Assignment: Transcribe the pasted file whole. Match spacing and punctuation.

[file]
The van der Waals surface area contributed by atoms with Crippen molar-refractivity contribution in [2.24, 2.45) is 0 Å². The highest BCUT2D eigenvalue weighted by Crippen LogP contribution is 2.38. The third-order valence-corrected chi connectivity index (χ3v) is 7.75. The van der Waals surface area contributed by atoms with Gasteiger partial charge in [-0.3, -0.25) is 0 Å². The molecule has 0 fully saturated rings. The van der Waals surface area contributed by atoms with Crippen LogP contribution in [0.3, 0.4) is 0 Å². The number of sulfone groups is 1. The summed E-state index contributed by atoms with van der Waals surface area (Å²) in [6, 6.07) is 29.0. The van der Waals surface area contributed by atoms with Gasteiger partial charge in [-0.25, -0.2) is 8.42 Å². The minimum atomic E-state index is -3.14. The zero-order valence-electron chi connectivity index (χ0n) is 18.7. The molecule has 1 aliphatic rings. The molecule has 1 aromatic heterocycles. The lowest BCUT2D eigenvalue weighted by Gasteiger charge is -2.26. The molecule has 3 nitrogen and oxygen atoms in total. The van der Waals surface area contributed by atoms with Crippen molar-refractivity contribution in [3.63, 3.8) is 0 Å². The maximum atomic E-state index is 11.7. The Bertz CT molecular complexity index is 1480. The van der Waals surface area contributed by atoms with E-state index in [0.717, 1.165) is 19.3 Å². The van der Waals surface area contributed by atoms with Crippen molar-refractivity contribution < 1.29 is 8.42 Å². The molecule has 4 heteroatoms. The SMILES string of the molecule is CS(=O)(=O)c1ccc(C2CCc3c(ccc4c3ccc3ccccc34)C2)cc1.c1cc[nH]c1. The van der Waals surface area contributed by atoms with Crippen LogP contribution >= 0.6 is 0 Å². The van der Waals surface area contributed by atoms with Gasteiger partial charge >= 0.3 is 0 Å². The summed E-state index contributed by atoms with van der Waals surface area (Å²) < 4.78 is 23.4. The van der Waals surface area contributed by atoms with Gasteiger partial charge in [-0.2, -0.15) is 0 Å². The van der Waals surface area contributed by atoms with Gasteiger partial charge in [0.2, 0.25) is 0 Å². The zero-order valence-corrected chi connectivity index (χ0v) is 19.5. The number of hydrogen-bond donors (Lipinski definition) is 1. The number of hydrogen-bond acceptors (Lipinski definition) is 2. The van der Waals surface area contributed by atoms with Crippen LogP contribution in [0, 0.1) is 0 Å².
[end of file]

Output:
The van der Waals surface area contributed by atoms with Crippen molar-refractivity contribution in [2.24, 2.45) is 0 Å². The highest BCUT2D eigenvalue weighted by Crippen LogP contribution is 2.38. The third-order valence-corrected chi connectivity index (χ3v) is 7.75. The van der Waals surface area contributed by atoms with Gasteiger partial charge in [-0.3, -0.25) is 0 Å². The molecule has 0 fully saturated rings. The van der Waals surface area contributed by atoms with Crippen LogP contribution in [0.3, 0.4) is 0 Å². The number of sulfone groups is 1. The summed E-state index contributed by atoms with van der Waals surface area (Å²) in [6, 6.07) is 29.0. The van der Waals surface area contributed by atoms with Gasteiger partial charge in [-0.25, -0.2) is 8.42 Å². The minimum atomic E-state index is -3.14. The zero-order valence-electron chi connectivity index (χ0n) is 18.7. The molecule has 1 aliphatic rings. The molecule has 1 aromatic heterocycles. The lowest BCUT2D eigenvalue weighted by Gasteiger charge is -2.26. The molecule has 3 nitrogen and oxygen atoms in total. The van der Waals surface area contributed by atoms with Crippen molar-refractivity contribution in [3.63, 3.8) is 0 Å². The maximum atomic E-state index is 11.7. The Bertz CT molecular complexity index is 1480. The van der Waals surface area contributed by atoms with E-state index in [0.717, 1.165) is 19.3 Å². The van der Waals surface area contributed by atoms with Crippen molar-refractivity contribution < 1.29 is 8.42 Å². The molecule has 4 heteroatoms. The SMILES string of the molecule is CS(=O)(=O)c1ccc(C2CCc3c(ccc4c3ccc3ccccc34)C2)cc1.c1cc[nH]c1. The van der Waals surface area contributed by atoms with Crippen LogP contribution >= 0.6 is 0 Å². The van der Waals surface area contributed by atoms with Gasteiger partial charge >= 0.3 is 0 Å². The summed E-state index contributed by atoms with van der Waals surface area (Å²) < 4.78 is 23.4. The van der Waals surface area contributed by atoms with Gasteiger partial charge in [-0.2, -0.15) is 0 Å². The van der Waals surface area contributed by atoms with Gasteiger partial charge in [0.2, 0.25) is 0 Å². The zero-order valence-corrected chi connectivity index (χ0v) is 19.5. The number of hydrogen-bond donors (Lipinski definition) is 1. The number of hydrogen-bond acceptors (Lipinski definition) is 2. The van der Waals surface area contributed by atoms with Crippen LogP contribution in [0, 0.1) is 0 Å².